For 19th-century novelists--from Jane Austen to George Eliot, Flaubert to Henry James--social constraint gave a delicious tension to their plots. Yet now relaxed morals and social mobility have rendered many of the classics untenable. Why shouldn't Maisie know what she knows? The vogue for historical novels depends in part on our pleasure in re-entering a world of subtle cues and repressed emotion, a time in which a young woman could destroy her life by saying yes to the wrong man. After all, there was no reliable birth control, no divorce, no chance of an independent life or a scandal-free separation. Christina Schwarz's suspenseful debut pivots on two of the lost "virtues" of the past: silence and stoicism.
Drowning Ruth opens in 1919, on the heels of the influenza epidemic that followed the First World War. Although there were telephones and motor cars and dance halls in the small towns of Wisconsin in those years, the townspeople remained rigid and forbidding. As a young woman, Amanda Starkey, a Lutheran farmer's daughter, had been firmly discouraged from an inappropriate marriage with a neighbouring Catholic boy. A few years later, as a nurse in Milwaukee, she is seduced by a dishonourable man. Her shame sends her into a nervous breakdown, and she returns to the family farm. Within a year, though, her beloved sister Mathilde drowns under mysterious circumstances. And when Mathilde's husband, Carl, returns from the war, he finds his small daughter, Ruth, in Amanda's tenacious grip, and she will tell him nothing about the night his wife drowned. Amanda's parents, too, are long gone.
"I killed my parents. Had I mentioned that?" muses Amanda. "I killed them because I felt a little fatigued and suffered from a slight, persistent cough. Thinking I was overworked and hadn't been getting enough sleep, I went home for a short visit, just a few days to relax in the country while the sweet corn and the raspberries were ripe. From the city I brought fancy ribbon, two boxes of Ambrosia chocolate, and a deadly gift... I gave the influenza to my mother, who gave it to my father, or maybe it was the other way around."
Schwarz is a skilful writer, weaving her grim tale across several decades, always returning to the fateful night of Mathilde's death. Drowning Ruth
displays her gift for pacing and her harsh insistence on the right ending, rather than the cheery one. --Regina Marler
--This text refers to the
From Publishers Weekly
"Ruth remembered drowning." The first sentence of this brilliantly understated psychological thriller leaps off the page and captures the reader's imagination. In Schwarz's debut novel, brutal Wisconsin weather and WWI drama color a tale of family rivalry, madness, secrets and obsessive love. By March 1919, Nurse Amanda Starkey has come undone. She convinces herself that her daily exposure to the wounded soldiers in the Milwaukee hospital where she works is the cause of her hallucinations, fainting spells and accidents. Amanda journeys home to the family farm in Nagawaukee, where her sister, Mathilda (Mattie), lives with her three-year-old daughter Ruth, awaiting the return of her war-injured husband, Carl Neumann. Mattie's ebullient welcome convinces Amanda she can mend there. But then Mattie drowns in the lake that surrounds the sisters' island house and, in a rush of confusion and anguish, Amanda assumes care of Ruth. After Carl comes home, Amanda and he manage to work together on the farm and parent Ruth, but their arrangement is strained: Amanda has a breakdown and recuperates at a sanatorium. As time passes, Ruth grows into an odd, guarded child who clings to perplexing memories of the night her mother drowned. Why does Amanda have that little circle of scars on her hand? What is Amanda's connection to Ruth's friend Imogene and why does she fear Imogene's marriage to Clement Owen's son? Schwarz deftly uses first-person narration to heighten the drama. Her prose is spare but bewitching, and she juggles the speakers and time periods with the surety of a seasoned novelist. Rather than attempting a trumped-up suspenseful finale, Schwarz ends her novel gently, underscoring the delicate power of her tale. Agent, Jennifer R. Walsh at the Writers Shop. Literary Guild, Doubleday Book Club, Teen People and Mango Book Club main selections; film rights optioned by Miramax, Wes Craven to direct; foreign rights sold in Germany, France, the U.K., Japan, Italy, the Netherlands, Finland, Sweden and Denmark. (Aug.)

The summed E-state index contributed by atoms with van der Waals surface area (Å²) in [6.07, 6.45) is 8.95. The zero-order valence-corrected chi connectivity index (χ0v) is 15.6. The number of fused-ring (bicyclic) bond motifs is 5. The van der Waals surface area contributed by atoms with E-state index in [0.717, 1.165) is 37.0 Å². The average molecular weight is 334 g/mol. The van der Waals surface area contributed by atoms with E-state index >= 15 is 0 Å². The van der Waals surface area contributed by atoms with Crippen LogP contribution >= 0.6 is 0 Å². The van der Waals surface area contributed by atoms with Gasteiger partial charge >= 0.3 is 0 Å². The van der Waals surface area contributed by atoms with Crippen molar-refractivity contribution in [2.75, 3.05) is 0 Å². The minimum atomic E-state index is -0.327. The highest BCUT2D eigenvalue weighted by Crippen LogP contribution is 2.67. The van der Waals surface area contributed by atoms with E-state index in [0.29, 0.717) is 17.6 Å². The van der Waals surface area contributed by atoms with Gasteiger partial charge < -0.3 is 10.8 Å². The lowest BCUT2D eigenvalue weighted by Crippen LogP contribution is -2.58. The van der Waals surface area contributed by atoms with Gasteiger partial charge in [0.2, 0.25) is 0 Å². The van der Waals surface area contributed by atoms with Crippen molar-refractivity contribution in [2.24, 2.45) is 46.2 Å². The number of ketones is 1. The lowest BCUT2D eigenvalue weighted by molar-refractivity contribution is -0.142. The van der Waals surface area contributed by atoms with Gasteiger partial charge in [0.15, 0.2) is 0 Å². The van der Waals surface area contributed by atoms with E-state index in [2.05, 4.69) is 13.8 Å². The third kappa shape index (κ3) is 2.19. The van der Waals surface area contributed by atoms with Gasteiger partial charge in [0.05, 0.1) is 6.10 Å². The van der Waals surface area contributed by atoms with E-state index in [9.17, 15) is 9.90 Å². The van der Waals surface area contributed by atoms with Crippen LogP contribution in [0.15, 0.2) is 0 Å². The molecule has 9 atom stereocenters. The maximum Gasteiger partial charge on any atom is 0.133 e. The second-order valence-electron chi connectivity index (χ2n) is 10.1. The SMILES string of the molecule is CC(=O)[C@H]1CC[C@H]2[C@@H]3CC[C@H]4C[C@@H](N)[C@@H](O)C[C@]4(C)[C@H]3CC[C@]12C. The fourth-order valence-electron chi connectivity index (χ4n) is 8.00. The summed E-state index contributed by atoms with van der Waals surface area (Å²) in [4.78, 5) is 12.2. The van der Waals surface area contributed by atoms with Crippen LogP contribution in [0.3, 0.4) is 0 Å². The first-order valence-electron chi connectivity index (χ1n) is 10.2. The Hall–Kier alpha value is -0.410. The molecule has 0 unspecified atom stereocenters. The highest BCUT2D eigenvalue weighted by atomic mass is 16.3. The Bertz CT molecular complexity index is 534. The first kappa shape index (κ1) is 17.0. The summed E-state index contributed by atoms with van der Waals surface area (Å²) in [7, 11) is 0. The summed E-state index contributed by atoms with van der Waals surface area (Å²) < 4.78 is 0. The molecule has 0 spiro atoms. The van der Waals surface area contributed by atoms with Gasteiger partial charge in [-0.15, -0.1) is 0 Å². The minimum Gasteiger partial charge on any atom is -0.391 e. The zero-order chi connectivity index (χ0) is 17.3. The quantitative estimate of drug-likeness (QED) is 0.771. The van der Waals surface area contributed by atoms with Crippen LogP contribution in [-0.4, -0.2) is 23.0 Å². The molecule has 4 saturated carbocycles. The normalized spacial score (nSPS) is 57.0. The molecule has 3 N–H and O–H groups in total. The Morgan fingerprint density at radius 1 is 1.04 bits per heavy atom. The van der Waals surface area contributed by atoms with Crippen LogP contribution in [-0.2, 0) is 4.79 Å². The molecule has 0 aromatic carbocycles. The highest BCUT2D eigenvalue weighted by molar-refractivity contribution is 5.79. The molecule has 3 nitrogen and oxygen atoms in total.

Copyright 2000 Reed Business Information, Inc.
--This text refers to an out of print or unavailable edition of this title.